As an all volunteer project, A Place Called Sacramento annually draws hundreds of people who want to support filmmaking in our region both for the creation of the 10 winning films and then their world premiere. The 18th annual festival’s films showed to a sold-out capacity crowd of 960 at the Crest Theatre.
For more information, visit the AccessSacramento.org website or call 916-456-8600.
The California Wildfires have made national headlines.
First, the back-to-back fires north of San Francisco in October became the most destructive fires in California’s history. Currently, the Thomas Fire continues to spread near Los Angeles and is now the largest fire in the state’s history as well, a even more remarkable fact since it sparked in December, an extremely unlikely month for wildfires to occur. Some sources believe the fires might be associated with climate and others believe that fires such as the ones in southern California might become more frequent.
Eight of California’s top ten most destructive wildfires happened within the past 15 years, and six of them were within the past two months.
The most destructive, the Tubbs Fire, happened in October and destroyed around 5,600 structures along with the Pocket, Sonoma, Nuns, and Atlas fires.
The Thomas Fire blazes in Southern California are listed as the largest fire recorded in California’s history after burning 273,400 acres. At 85% containtained as of this writing, the fire is expected to carry out into the new year but the flames themselves pale in comparison to the impact the destruction has caused residents.
Hundreds of families were and continue to be displaced, many of confined to hotel rooms during the holiday season while struggling to find homes during the state’s housing affordability crisis.
Sadly, deadly fires like the ones this season might become a norm, experts say, due to climate change.
“For fires, sequencing is really important,” Alex Hall, a climate scientist at the University of California, Los Angeles was quoted in a New York Times article. “The sequence we’ve seen over the past five or six years is certainly very similar to the changes that we project as climate change continues to unfold.”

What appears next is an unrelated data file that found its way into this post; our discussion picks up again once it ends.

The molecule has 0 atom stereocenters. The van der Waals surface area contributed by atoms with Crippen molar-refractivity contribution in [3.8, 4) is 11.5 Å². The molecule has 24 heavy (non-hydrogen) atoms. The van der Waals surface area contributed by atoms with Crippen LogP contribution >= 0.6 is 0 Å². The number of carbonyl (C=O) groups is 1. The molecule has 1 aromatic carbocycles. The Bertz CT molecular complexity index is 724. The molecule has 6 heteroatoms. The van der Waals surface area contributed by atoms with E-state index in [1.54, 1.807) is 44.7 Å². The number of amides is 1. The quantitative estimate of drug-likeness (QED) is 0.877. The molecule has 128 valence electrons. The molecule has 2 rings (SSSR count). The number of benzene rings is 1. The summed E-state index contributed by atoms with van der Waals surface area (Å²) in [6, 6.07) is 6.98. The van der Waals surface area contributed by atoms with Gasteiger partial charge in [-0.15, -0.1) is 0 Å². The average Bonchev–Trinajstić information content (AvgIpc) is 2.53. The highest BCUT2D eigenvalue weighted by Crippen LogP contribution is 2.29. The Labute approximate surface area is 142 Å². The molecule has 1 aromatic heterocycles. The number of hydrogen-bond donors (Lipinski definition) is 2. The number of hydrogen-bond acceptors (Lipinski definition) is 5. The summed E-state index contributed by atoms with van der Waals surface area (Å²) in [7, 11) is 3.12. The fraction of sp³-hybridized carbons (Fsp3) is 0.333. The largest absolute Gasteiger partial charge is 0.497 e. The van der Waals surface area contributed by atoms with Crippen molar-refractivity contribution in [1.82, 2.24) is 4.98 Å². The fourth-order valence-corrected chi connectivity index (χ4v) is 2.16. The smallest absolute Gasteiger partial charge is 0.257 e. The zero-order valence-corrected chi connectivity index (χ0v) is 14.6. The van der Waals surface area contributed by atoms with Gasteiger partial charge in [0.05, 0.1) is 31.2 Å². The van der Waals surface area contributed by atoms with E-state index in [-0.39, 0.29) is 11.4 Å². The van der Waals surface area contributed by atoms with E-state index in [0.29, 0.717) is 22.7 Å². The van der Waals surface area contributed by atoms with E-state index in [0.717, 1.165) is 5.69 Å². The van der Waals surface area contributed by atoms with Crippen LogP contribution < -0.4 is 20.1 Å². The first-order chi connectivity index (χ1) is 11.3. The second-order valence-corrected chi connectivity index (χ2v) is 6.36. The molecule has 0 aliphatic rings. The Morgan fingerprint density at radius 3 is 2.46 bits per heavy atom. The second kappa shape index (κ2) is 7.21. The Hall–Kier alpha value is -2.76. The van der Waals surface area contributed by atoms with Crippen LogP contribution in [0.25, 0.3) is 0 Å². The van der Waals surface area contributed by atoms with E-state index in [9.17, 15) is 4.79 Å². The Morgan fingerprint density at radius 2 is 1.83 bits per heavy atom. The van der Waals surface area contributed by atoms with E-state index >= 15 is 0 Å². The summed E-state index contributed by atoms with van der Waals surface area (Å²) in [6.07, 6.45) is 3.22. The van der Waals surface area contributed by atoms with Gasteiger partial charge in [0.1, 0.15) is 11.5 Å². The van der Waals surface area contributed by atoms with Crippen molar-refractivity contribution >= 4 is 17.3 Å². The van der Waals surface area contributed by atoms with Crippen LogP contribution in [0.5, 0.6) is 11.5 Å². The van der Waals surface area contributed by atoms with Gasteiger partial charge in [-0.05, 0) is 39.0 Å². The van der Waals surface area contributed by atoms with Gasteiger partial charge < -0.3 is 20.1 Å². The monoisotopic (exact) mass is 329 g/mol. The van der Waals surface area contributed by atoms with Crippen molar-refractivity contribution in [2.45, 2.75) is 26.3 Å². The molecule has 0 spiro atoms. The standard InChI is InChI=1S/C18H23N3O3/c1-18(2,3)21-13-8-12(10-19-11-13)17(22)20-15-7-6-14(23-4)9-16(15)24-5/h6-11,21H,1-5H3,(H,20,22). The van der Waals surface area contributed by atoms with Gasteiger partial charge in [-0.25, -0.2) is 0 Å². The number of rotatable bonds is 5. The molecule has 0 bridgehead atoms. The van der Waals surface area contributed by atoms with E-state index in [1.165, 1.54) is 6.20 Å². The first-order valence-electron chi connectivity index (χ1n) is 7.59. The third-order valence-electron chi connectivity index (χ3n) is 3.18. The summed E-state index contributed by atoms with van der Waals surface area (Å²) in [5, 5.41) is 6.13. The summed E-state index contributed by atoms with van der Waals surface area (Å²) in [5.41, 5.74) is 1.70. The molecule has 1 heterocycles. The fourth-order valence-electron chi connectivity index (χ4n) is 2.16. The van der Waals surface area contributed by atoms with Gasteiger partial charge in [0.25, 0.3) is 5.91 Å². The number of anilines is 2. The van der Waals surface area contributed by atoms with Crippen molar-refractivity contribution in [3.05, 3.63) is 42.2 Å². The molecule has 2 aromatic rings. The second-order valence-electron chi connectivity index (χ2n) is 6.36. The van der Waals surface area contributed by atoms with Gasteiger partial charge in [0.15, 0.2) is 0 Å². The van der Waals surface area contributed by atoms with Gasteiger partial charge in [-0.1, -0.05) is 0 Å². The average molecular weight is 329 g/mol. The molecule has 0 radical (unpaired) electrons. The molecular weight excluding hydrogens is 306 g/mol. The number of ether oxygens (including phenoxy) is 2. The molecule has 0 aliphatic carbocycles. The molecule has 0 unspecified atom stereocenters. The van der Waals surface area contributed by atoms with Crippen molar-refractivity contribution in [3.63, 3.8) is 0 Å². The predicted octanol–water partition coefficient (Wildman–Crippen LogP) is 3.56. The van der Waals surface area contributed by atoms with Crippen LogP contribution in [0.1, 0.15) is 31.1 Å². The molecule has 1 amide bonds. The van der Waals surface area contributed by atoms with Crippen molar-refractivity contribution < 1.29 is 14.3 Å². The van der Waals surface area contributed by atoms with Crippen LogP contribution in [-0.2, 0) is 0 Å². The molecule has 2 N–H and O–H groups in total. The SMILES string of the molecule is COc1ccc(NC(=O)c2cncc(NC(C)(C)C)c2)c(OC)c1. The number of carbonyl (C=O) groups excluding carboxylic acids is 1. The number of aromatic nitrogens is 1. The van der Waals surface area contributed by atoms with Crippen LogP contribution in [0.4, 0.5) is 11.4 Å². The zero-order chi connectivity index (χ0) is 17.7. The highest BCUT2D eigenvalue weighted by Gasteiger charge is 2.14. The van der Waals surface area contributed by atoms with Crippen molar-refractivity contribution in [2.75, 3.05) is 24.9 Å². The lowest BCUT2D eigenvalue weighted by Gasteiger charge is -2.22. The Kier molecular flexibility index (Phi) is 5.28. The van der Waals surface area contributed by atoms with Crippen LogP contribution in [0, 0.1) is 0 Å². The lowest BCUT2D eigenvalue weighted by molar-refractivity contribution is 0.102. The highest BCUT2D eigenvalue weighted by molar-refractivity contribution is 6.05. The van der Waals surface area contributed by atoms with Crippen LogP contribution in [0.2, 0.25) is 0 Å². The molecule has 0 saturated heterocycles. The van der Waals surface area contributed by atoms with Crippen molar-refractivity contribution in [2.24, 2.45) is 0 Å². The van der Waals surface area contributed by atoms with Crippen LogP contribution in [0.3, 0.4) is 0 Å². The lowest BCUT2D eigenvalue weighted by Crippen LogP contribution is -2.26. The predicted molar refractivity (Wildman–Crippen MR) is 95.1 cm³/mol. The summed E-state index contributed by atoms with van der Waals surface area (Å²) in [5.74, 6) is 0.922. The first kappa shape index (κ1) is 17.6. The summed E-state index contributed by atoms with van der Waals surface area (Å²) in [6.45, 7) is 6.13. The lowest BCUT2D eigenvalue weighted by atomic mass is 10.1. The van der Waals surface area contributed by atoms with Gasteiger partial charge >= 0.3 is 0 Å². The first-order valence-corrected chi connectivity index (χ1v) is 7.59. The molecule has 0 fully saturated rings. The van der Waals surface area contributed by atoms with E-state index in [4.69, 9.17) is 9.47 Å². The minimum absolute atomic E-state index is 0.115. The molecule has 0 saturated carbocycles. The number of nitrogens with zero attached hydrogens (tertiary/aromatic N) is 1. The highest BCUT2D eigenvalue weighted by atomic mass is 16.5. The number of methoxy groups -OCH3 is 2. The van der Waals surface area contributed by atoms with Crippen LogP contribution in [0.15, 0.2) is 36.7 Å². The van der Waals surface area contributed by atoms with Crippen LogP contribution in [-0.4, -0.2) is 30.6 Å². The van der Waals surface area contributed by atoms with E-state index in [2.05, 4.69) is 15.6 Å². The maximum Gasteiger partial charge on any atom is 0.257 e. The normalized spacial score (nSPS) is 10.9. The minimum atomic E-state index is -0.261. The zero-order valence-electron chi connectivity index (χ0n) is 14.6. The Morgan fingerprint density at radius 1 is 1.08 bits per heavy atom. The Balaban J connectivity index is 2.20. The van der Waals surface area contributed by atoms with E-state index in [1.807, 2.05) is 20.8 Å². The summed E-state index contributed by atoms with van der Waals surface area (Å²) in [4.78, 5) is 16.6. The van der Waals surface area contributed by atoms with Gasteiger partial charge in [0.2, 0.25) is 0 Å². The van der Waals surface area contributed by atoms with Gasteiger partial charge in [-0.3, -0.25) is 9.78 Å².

More frequent variability annually between wet and drought years increase the risk of fires.
The most recent case of this being the being the continuous drought years before 2016’s wet winter climate promoted vegetation growth. Last summer’s hot weather drying up the vegetation and Santa Ana winds essentially made Santa Rosa and surrounding areas the equivalent of a puddle of gasoline waiting for a lit match to set it ablaze. Now, the fires have spread to Los Angeles.
“These fires are not immediately emblematic of climate change,” John Abatzoglou, associate professor of geography and climate at the University of Idaho was quoted as saying in an Atlantic article. “Yes, California did have the warmest summer on record. But the big anomaly here is the delay in the onset of precipitation for the southland that has kept the vegetation dry and fire-prone.”
One of the reasons that this past season was exceptionally flammable are the Santa Ana winds.
These winds’ strong and dry gusts are notorious for setting wildfires in the west coast for two reasons: one, they dry up vegetation, providing fuel for possible fires, and two, they blow debris against power lines or carry open flame to provide the spark. The later in the year the winds blow, the more likely they are to start fire. Alexandra Syphard, a senior research scientist at the Conservation Biology Institute who researches fires, claims that all December fires since 1948 are associated with the Santa Ana winds.